Quantitative dynamic near-infrared fluorescence imaging using indocyanine green for analysis of bowel perfusion after mesenteric resection

Ruben P. J. Meijer, Labrinus van Manen, Henk H. Hartgrink, Jacobus Burggraaf, Sylvain Gioux, Alexander L. Vahrmeijer, J. Sven D. Mieog

Significance: Near-infrared (NIR) fluorescence imaging using indocyanine green (ICG) has
proven to be a feasible application for real-time intraoperative assessment of tissue perfusion,
although quantification of NIR fluorescence signals is pivotal for standardized assessment of
tissue perfusion.

Aim: Four patients are described with possible compromised bowel perfusion after mesenteric
resection. Based on these patients we want to emphasize the difficulties in the quantification of
NIR fluorescence imaging for perfusion analysis.

Approach: During image-guided fluorescence assessment, 5 mg of ICG (2.5 mg∕ml) was intravenously
administered by the anesthesiologist. NIR fluorescence imaging was done with the
open camera system of Quest Medical Imaging. Fluorescence data taken from the regions of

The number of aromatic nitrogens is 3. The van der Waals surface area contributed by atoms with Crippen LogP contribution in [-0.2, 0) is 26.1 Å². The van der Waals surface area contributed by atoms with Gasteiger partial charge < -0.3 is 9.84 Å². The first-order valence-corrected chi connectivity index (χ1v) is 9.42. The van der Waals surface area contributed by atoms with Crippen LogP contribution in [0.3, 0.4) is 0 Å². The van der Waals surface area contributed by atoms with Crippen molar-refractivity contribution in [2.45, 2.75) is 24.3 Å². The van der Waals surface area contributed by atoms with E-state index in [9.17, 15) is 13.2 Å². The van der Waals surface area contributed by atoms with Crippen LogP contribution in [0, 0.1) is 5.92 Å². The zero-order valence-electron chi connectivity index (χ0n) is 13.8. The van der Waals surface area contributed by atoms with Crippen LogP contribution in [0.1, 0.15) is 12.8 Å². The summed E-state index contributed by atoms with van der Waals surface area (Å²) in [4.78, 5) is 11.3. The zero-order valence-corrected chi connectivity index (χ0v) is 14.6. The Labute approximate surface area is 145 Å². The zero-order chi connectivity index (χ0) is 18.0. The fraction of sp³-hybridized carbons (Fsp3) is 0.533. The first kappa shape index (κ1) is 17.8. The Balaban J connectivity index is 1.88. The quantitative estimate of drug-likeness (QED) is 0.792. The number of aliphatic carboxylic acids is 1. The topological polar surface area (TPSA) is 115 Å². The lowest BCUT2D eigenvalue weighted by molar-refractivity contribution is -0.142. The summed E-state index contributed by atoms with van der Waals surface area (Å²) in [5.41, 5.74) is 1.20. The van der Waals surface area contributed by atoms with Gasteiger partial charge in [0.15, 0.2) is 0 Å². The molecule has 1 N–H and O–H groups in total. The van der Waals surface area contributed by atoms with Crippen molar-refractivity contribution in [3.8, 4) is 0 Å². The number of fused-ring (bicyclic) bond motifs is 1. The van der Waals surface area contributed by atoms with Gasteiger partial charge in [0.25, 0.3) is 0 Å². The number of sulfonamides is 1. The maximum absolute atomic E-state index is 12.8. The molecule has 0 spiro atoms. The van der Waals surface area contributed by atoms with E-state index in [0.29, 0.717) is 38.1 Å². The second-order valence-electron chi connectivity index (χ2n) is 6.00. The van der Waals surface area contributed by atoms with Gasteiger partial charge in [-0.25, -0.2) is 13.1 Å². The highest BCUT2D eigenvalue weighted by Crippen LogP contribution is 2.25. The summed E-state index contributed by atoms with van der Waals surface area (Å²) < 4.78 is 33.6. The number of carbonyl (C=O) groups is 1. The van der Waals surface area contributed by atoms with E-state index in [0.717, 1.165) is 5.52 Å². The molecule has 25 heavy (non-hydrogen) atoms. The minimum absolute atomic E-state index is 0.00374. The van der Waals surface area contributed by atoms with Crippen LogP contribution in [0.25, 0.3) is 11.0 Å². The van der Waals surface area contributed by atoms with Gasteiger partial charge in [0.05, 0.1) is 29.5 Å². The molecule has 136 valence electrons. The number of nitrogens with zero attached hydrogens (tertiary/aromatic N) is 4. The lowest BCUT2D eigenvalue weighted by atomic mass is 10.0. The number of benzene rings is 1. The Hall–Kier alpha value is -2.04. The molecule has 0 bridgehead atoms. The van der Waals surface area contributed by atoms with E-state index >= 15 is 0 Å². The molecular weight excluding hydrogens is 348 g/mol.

interest (bowel at risk, transition zone of bowel at risk and adjacent normally perfused bowel,
and normally perfused reference bowel) were quantitatively analyzed after surgery for fluorescence
intensity-and perfusion time-related parameters.
Results: Bowel perfusion, as assessed clinically by independent surgeons based on NIR fluorescence
imaging, resulted in different treatment strategies, three with excellent clinical outcome,
but one with a perfusion related complication. Post-surgery quantitative analysis of fluorescence
dynamics showed different patterns in the affected bowel segment compared to the unaffected
reference segments for the four patients.

Conclusions: Similar intraoperative fluorescence results could lead to different surgical treatment
strategies, which demonstrated the difficulties in interpretation of uncorrected fluorescence
signals. Real-time quantification and standardization of NIR fluorescence perfusion imaging
could probably aid surgeons in the nearby future.